Wildfires tearing through forested areas of northern Algeria have killed at least 65 people, state television reported on Wednesday, as some of the most destructive blazes in the country’s history continued to rage.
The government has deployed the army to help fight the fires, which have burned most fiercely in the mountainous Kabylie region, and 28 of the dead are soldiers, with another 12 critically injured with burns.
President Abdelmadjid Tebboune declared three days of national mourning for the dead and froze state activities not related to the fires.
Forest fires have set large parts of Algeria, Turkey and Greece aflame over the past week, and a European Union atmosphere monitor said the Mediterranean had become a wildfire hot spot aided by increasingly hot weather.
Dozens of separate fires have raged through forest areas across northern Algeria since Monday, and on Tuesday Interior Minister Kamel Beldjoud accused arsonists of igniting the flames, without providing any evidence.
The worst-hit area has been Tizi Ouzou, the largest district of the Kabylie region, where houses have burned and residents fled to shelter in hotels, hostels and university accommodation in nearby towns.
The government has said it will compensate those affected.
Multinational force in Greece
At the other end of the Mediterranean, hundreds of firefighters from across Europe and the Middle East worked alongside Greek colleagues in rugged terrain on Wednesday to contain flareups of the huge wildfires that ravaged Greece’s forests for a week, destroying homes and forcing evacuations.
The spread of the blazes has been largely halted, officials said, but fronts still burned on the large island of Evia and in Greece’s southern Peloponnese region.
The fires broke out last week as Greece had just experienced its worst and most protracted heat wave since 1987, leaving its forests tinder-dry.
Greek officials said a total of 900 firefighters — including teams from Poland, Romania, Cyprus, Ukraine, Serbia, Slovakia and Moldova — were in action on Evia, which is the country’s second-largest island and linked to the mainland by bridge.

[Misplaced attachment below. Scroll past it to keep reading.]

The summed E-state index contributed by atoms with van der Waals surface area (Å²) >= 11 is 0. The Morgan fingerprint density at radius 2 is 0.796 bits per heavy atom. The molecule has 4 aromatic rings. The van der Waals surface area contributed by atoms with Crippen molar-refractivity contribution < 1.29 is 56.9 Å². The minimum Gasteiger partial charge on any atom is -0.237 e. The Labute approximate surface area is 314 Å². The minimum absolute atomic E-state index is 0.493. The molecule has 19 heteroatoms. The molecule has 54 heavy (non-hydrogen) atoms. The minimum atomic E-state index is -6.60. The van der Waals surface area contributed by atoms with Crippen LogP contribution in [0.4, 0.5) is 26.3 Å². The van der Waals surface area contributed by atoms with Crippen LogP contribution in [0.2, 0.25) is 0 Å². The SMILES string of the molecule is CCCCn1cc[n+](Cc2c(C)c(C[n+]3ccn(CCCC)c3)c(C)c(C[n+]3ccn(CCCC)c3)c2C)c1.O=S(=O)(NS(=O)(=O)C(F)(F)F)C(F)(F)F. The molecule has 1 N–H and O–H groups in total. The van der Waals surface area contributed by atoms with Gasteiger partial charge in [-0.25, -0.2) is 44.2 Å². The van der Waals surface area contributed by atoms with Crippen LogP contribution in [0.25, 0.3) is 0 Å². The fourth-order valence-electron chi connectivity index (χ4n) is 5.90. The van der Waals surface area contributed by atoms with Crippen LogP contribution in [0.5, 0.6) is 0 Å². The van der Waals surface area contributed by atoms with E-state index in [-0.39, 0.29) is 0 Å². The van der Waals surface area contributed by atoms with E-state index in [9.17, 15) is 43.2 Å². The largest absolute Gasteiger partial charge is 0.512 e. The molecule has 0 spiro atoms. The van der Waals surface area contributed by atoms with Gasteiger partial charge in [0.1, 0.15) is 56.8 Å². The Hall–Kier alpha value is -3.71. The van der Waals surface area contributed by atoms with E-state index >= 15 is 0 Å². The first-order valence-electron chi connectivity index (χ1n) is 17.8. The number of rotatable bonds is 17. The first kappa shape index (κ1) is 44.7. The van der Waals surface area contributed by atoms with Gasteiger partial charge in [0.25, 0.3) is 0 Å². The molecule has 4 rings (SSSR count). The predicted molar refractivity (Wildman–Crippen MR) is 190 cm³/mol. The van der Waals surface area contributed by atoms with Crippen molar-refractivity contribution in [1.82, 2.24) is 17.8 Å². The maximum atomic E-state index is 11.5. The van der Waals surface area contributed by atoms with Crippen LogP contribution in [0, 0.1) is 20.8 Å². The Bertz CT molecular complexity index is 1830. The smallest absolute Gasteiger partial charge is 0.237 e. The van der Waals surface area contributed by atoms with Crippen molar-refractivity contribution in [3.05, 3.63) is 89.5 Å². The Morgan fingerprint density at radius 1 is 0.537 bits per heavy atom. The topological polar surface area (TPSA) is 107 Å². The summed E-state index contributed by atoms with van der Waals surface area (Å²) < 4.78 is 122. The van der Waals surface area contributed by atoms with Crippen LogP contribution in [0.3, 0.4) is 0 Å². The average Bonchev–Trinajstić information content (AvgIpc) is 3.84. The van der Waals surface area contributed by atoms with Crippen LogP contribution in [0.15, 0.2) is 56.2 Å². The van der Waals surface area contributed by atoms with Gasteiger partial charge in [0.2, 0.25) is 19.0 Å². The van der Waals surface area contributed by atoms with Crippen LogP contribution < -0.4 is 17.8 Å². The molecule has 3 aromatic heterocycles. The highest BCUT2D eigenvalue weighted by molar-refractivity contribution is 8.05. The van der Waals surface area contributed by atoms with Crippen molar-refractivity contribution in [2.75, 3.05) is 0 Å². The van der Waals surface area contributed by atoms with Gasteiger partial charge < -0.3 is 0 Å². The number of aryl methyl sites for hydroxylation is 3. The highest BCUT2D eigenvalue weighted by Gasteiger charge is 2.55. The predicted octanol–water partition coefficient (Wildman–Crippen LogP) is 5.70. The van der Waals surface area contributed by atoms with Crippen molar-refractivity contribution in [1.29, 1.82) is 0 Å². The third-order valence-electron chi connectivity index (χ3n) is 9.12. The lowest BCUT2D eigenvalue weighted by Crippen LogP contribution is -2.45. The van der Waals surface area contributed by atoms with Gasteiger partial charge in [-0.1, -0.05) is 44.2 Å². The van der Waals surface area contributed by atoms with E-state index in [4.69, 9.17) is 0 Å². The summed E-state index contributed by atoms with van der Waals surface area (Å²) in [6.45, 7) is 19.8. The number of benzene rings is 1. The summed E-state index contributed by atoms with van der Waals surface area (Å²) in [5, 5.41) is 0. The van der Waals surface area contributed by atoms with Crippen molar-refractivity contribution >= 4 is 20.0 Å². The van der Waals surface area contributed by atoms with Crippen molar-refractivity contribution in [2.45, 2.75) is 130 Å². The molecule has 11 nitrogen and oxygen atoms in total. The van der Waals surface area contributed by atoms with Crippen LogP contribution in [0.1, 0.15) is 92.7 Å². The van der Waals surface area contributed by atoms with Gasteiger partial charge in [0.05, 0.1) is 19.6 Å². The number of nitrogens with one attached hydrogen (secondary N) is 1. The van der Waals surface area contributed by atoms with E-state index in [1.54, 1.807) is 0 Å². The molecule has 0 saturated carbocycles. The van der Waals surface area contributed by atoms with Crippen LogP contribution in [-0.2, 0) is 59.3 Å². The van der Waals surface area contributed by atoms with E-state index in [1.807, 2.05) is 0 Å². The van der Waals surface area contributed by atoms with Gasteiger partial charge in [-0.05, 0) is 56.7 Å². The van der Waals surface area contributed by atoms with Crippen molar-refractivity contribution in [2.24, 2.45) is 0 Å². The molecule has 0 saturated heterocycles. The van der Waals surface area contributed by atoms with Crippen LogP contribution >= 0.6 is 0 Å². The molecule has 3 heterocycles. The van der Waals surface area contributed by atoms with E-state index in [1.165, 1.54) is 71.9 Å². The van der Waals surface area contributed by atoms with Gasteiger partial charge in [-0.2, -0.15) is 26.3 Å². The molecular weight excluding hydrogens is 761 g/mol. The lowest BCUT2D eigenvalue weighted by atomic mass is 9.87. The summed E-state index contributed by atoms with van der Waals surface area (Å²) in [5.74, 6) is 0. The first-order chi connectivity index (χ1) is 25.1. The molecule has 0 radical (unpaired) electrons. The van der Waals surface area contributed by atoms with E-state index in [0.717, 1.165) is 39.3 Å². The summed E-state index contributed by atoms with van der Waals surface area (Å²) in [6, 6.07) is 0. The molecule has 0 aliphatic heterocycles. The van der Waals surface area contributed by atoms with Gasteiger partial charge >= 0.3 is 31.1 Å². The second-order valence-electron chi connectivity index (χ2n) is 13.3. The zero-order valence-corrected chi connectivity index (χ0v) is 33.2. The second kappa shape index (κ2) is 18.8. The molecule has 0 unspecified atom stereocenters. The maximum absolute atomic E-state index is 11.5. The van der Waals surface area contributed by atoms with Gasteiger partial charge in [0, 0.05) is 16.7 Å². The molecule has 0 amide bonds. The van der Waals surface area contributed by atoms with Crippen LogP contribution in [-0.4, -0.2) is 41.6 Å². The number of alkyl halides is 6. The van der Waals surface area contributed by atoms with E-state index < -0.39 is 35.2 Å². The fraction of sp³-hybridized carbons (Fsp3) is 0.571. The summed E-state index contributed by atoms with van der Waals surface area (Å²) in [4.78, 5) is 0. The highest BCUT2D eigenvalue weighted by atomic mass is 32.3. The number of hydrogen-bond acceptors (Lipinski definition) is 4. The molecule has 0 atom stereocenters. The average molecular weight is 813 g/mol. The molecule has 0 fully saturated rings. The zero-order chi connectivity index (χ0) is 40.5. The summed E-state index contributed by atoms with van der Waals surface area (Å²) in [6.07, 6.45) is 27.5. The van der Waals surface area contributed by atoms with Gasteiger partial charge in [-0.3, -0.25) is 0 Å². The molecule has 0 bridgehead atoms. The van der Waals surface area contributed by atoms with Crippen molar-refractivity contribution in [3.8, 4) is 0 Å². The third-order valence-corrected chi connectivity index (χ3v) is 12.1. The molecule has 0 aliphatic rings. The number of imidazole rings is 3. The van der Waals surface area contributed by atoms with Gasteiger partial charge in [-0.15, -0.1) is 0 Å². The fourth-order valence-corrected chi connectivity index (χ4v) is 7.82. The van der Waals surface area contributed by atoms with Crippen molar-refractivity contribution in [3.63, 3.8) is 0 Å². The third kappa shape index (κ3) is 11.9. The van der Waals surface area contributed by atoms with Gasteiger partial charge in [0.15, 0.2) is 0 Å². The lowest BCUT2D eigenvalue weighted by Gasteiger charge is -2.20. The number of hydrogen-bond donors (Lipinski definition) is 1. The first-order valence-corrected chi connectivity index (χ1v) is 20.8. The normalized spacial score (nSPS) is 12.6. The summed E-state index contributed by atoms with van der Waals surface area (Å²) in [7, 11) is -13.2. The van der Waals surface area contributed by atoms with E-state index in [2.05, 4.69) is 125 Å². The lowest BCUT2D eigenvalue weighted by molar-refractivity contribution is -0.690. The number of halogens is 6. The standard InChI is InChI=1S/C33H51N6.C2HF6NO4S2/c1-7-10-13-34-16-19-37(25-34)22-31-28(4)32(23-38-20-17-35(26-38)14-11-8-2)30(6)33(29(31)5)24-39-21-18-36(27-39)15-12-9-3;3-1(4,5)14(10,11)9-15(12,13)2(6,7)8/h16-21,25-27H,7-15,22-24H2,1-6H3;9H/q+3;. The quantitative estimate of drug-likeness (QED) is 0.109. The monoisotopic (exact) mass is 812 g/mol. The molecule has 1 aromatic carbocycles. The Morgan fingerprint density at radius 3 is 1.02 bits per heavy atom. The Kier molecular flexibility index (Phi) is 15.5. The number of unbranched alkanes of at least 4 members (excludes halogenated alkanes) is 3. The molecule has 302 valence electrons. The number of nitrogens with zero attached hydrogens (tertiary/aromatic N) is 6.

Evia’s rugged, forested northern part, with upland villages and small seaside resorts, has suffered the greatest damage from this month’s blazes, with an estimated 50,000 hectares lost, together with dozens of homes.
Another 600 firefighters from Greece, the Czech Republic, Britain, France and Germany were deployed on Wednesday near ancient Olympia and in Arcadia in the Peloponnese, assisted by 14 water-dropping aircraft and volunteers.
A massive fire that broke out last week north of Athens has been limited to a section of a national park on Mount Parnitha, with mostly ground forces trying to put it out with the help of a helicopter. Firefighters from France, Qatar, Kuwait and Israel were deployed there.
Several charged with causing fires
Despite the massive destruction to forests, wildlife and livestock — and homes, although official estimates are not yet available — Greek authorities’ core policy of evacuating villages to protect extensive loss of life has paid off. One volunteer firefight died last week after being struck by a falling electricity pole, and two have been hospitalized in serious condition with burns.
The Health Ministry said Wednesday another three firefighters required treatment for respiratory problems and light burns suffered in the Arcadia fire.
The cause of the blazes are under investigation, and authorities say that in at least one major blaze, arson seems likely. Several people have been arrested in different parts of the country and charged with causing fires, in some cases intentionally.
The government has pledged a large compensation and reforestation program.
In neighbouring Turkey, which has also been pummelled by a heat wave, firefighters worked to early Wednesday to extinguish a wildfire in the southwest Mugla province, which runs along the Aegean Sea.
At least eight people and countless animals have died in more than 200 wildfires in Turkey since July 28.
Meanwhile, Italy faced similar searing temperatures and quickly spreading fires, while Spain and Portugal were on alert for wildfires amid a heat wave forecast to last through Monday.
Worsening drought and heat — both linked to climate change — have also fuelled wildfires this summer in the western U.S., British Columbia and northwestern Ontario, as well as in Russia’s northern Siberia region. Scientists say there is little doubt that climate change from the burning of coal, oil and natural gas is driving extreme events.